Hacker Receives Largest Ever Bounty For Reporting Microsoft Bug
October 9, 2013

Hacker Receives Largest Ever Bounty For Reporting Microsoft Bug

Enid Burns for redOrbit.com – Your Universe Online

One hacker just made $100,000 from Microsoft. It wasn't from breaching Microsoft's security to glean corporate secrets or customer information; this hacker reported a bug. Microsoft will pay the hacker, and fix the security holes in its software. Microsoft reported the award on its Microsoft Security Response Center blog.

The $100,000 payment to hacker James Forshaw is the largest bounty awarded to date, Reuters reports. Forshaw heads vulnerability research at Context Information Security, a London-based security consulting firm. Forshaw identified a new "exploitation technique" in Windows. Microsoft is actually able to use the exploitation technique by developing defenses against a new class of attacks, now that the vulnerability is identified.

In addition to the $100,000, Forshaw earned $9,400 for identifying security bugs in a preview release of Internet Explorer 11. The later award was detailed on Microsoft's BlueHat Blog. Five other hackers also received recognition for identifying and reporting security flaws. Rewards for the BlueHat Bonus for Defense bug bounty were promised to be up to $50,000.

Microsoft set up its bug bounty program back in June to encourage hackers to report bugs. The $100,000 reward was offered for the Mitigation Bypass Bounty during the Windows 8.1 preview. The bug bounty offered by Microsoft included bounties for BlueHat Bonus for Defense and IE11 Preview. The rewards for reporting those two bugs ranged from $50,000 and $11,000 respectively.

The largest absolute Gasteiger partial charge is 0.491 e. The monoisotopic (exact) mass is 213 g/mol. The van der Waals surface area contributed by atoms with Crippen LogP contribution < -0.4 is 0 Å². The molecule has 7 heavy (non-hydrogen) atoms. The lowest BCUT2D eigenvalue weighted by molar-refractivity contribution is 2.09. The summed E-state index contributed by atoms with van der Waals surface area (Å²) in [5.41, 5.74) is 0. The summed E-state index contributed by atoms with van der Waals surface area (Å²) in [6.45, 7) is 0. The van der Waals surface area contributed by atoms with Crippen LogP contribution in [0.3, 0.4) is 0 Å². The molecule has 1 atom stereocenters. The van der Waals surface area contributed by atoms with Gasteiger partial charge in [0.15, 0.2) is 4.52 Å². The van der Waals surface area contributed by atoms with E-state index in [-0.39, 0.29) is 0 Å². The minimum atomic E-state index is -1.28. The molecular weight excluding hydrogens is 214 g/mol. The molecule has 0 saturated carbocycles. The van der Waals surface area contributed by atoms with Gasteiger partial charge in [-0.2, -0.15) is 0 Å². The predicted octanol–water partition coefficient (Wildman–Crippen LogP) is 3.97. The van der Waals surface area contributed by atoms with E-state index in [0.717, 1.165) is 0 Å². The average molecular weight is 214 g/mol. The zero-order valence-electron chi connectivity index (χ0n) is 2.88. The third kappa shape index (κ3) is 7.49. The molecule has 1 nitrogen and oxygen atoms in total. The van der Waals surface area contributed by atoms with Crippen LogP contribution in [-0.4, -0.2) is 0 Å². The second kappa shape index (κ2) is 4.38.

Other companies included Google and Facebook. Bug bounty programs offer hackers incentive to report rather than exploit security flaws in software and online platforms.

Forshaw has produced numerous design-level attack techniques, according to Microsoft, ZD Net reports.

While Microsoft has provided some detail of the bugs identified by Forshaw, it will not disclose the nature of the attacks Forshaw reported and collected his $100,000 reward for, ZD Net reporter Larry Seltzer said.

Forshaw did go into some detail of his experience. Forshaw provide a statement, which was posted on ZD Net:

“Over the past decade working in secure development and research, I have discovered many interesting security vulnerabilities with a heavy focus of complex logic bugs. I'm keenly interested in the intellectual puzzle of finding novel exploitation techniques and the creativity it requires.

“Microsoft's Mitigation Bypass Bounty is very important to help shift the focus of bounty programs from offense to defense. It incentivizes researchers like me to commit time and effort to security in depth rather than just striving for the total vulnerability count.

“To find my winning entry I studied the mitigations available today and after brainstorming I identified a few potential angles. Not all were viable but after some persistence I was finally successful. Receiving the recognition for my entry is exciting to me and my employer Context. It also gives me the satisfaction that I am contributing to improving the security of both Microsoft's and Context's customers.”

It is not known whether Forshaw will keep his full reward, or share it with Context and Context employees that might have contributed to the identification of the bugs.